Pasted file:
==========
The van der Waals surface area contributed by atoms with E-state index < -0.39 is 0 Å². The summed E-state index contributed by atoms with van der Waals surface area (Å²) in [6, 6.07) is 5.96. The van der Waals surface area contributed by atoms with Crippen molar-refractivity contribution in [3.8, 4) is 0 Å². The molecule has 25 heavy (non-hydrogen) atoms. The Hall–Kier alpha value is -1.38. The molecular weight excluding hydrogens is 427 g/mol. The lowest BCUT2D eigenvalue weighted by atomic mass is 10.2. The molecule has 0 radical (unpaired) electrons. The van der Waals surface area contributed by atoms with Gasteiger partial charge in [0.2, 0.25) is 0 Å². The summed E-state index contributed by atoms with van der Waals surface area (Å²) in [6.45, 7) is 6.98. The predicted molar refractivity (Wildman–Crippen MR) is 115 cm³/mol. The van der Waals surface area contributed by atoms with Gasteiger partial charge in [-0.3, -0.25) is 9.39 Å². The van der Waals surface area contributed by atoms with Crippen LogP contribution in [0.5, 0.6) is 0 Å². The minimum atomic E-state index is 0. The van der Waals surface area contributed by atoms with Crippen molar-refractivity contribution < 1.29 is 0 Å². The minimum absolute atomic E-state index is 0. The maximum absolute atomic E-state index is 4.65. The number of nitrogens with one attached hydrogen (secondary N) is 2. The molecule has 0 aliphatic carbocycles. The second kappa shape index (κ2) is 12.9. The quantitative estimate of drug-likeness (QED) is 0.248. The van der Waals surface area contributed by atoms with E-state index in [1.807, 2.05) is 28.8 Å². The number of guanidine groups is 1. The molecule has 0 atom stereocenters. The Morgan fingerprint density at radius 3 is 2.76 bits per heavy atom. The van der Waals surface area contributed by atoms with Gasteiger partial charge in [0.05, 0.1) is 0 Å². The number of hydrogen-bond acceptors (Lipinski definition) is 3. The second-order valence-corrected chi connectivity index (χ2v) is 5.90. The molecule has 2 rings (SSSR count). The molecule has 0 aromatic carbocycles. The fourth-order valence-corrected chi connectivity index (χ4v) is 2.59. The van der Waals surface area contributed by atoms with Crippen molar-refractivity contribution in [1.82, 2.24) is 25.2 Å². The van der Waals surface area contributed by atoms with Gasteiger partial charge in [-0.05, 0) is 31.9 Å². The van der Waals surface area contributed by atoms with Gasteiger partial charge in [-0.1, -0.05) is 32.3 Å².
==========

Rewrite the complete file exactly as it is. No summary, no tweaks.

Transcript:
The van der Waals surface area contributed by atoms with E-state index < -0.39 is 0 Å². The summed E-state index contributed by atoms with van der Waals surface area (Å²) in [6, 6.07) is 5.96. The van der Waals surface area contributed by atoms with Crippen molar-refractivity contribution in [3.8, 4) is 0 Å². The molecule has 25 heavy (non-hydrogen) atoms. The Hall–Kier alpha value is -1.38. The molecular weight excluding hydrogens is 427 g/mol. The lowest BCUT2D eigenvalue weighted by atomic mass is 10.2. The molecule has 0 radical (unpaired) electrons. The van der Waals surface area contributed by atoms with Gasteiger partial charge in [0.2, 0.25) is 0 Å². The summed E-state index contributed by atoms with van der Waals surface area (Å²) in [6.45, 7) is 6.98. The predicted molar refractivity (Wildman–Crippen MR) is 115 cm³/mol. The van der Waals surface area contributed by atoms with Gasteiger partial charge in [-0.3, -0.25) is 9.39 Å². The van der Waals surface area contributed by atoms with Crippen LogP contribution in [0.5, 0.6) is 0 Å². The minimum atomic E-state index is 0. The van der Waals surface area contributed by atoms with Crippen molar-refractivity contribution < 1.29 is 0 Å². The minimum absolute atomic E-state index is 0. The maximum absolute atomic E-state index is 4.65. The number of nitrogens with one attached hydrogen (secondary N) is 2. The molecule has 0 aliphatic carbocycles. The second kappa shape index (κ2) is 12.9. The quantitative estimate of drug-likeness (QED) is 0.248. The van der Waals surface area contributed by atoms with E-state index in [1.807, 2.05) is 28.8 Å². The number of guanidine groups is 1. The molecule has 0 atom stereocenters. The Morgan fingerprint density at radius 3 is 2.76 bits per heavy atom. The van der Waals surface area contributed by atoms with Gasteiger partial charge in [0.05, 0.1) is 0 Å². The number of hydrogen-bond acceptors (Lipinski definition) is 3. The second-order valence-corrected chi connectivity index (χ2v) is 5.90. The molecule has 2 rings (SSSR count). The molecule has 0 aromatic carbocycles. The fourth-order valence-corrected chi connectivity index (χ4v) is 2.59. The van der Waals surface area contributed by atoms with Crippen molar-refractivity contribution in [1.82, 2.24) is 25.2 Å². The van der Waals surface area contributed by atoms with Gasteiger partial charge in [-0.05, 0) is 31.9 Å². The van der Waals surface area contributed by atoms with Gasteiger partial charge in [-0.1, -0.05) is 32.3 Å².